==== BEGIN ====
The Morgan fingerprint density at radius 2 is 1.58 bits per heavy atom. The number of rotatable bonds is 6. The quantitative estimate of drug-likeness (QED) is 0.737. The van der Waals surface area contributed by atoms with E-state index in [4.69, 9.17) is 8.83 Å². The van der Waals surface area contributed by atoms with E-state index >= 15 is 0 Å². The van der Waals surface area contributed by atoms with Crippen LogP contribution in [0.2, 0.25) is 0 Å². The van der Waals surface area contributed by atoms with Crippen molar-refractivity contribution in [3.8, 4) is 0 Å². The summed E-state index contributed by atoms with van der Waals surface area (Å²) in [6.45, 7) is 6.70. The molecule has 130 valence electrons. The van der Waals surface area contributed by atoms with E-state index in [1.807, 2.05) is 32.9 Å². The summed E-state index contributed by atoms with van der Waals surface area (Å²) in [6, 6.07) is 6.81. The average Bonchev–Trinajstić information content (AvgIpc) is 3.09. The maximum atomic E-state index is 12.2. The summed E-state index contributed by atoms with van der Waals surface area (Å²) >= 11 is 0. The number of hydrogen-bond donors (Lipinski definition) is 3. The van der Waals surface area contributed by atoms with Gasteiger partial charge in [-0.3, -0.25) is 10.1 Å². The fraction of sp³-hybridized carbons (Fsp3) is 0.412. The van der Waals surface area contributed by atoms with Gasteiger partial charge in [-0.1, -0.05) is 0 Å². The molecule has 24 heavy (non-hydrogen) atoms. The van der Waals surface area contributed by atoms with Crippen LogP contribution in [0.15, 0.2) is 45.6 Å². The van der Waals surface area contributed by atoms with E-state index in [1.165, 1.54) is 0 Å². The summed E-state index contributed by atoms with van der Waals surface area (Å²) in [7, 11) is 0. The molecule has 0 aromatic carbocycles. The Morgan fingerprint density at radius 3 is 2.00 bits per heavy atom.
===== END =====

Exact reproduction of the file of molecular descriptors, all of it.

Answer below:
The Morgan fingerprint density at radius 2 is 1.58 bits per heavy atom. The number of rotatable bonds is 6. The quantitative estimate of drug-likeness (QED) is 0.737. The van der Waals surface area contributed by atoms with E-state index in [4.69, 9.17) is 8.83 Å². The van der Waals surface area contributed by atoms with E-state index >= 15 is 0 Å². The van der Waals surface area contributed by atoms with Crippen LogP contribution in [0.2, 0.25) is 0 Å². The van der Waals surface area contributed by atoms with Crippen molar-refractivity contribution in [3.8, 4) is 0 Å². The summed E-state index contributed by atoms with van der Waals surface area (Å²) in [6.45, 7) is 6.70. The molecule has 130 valence electrons. The van der Waals surface area contributed by atoms with E-state index in [1.807, 2.05) is 32.9 Å². The summed E-state index contributed by atoms with van der Waals surface area (Å²) in [6, 6.07) is 6.81. The average Bonchev–Trinajstić information content (AvgIpc) is 3.09. The maximum atomic E-state index is 12.2. The summed E-state index contributed by atoms with van der Waals surface area (Å²) >= 11 is 0. The number of hydrogen-bond donors (Lipinski definition) is 3. The van der Waals surface area contributed by atoms with Gasteiger partial charge in [-0.3, -0.25) is 10.1 Å². The fraction of sp³-hybridized carbons (Fsp3) is 0.412. The van der Waals surface area contributed by atoms with Gasteiger partial charge in [-0.1, -0.05) is 0 Å². The molecule has 24 heavy (non-hydrogen) atoms. The van der Waals surface area contributed by atoms with Crippen LogP contribution in [0.15, 0.2) is 45.6 Å². The van der Waals surface area contributed by atoms with E-state index in [1.165, 1.54) is 0 Å². The summed E-state index contributed by atoms with van der Waals surface area (Å²) in [7, 11) is 0. The molecule has 0 aromatic carbocycles. The Morgan fingerprint density at radius 3 is 2.00 bits per heavy atom.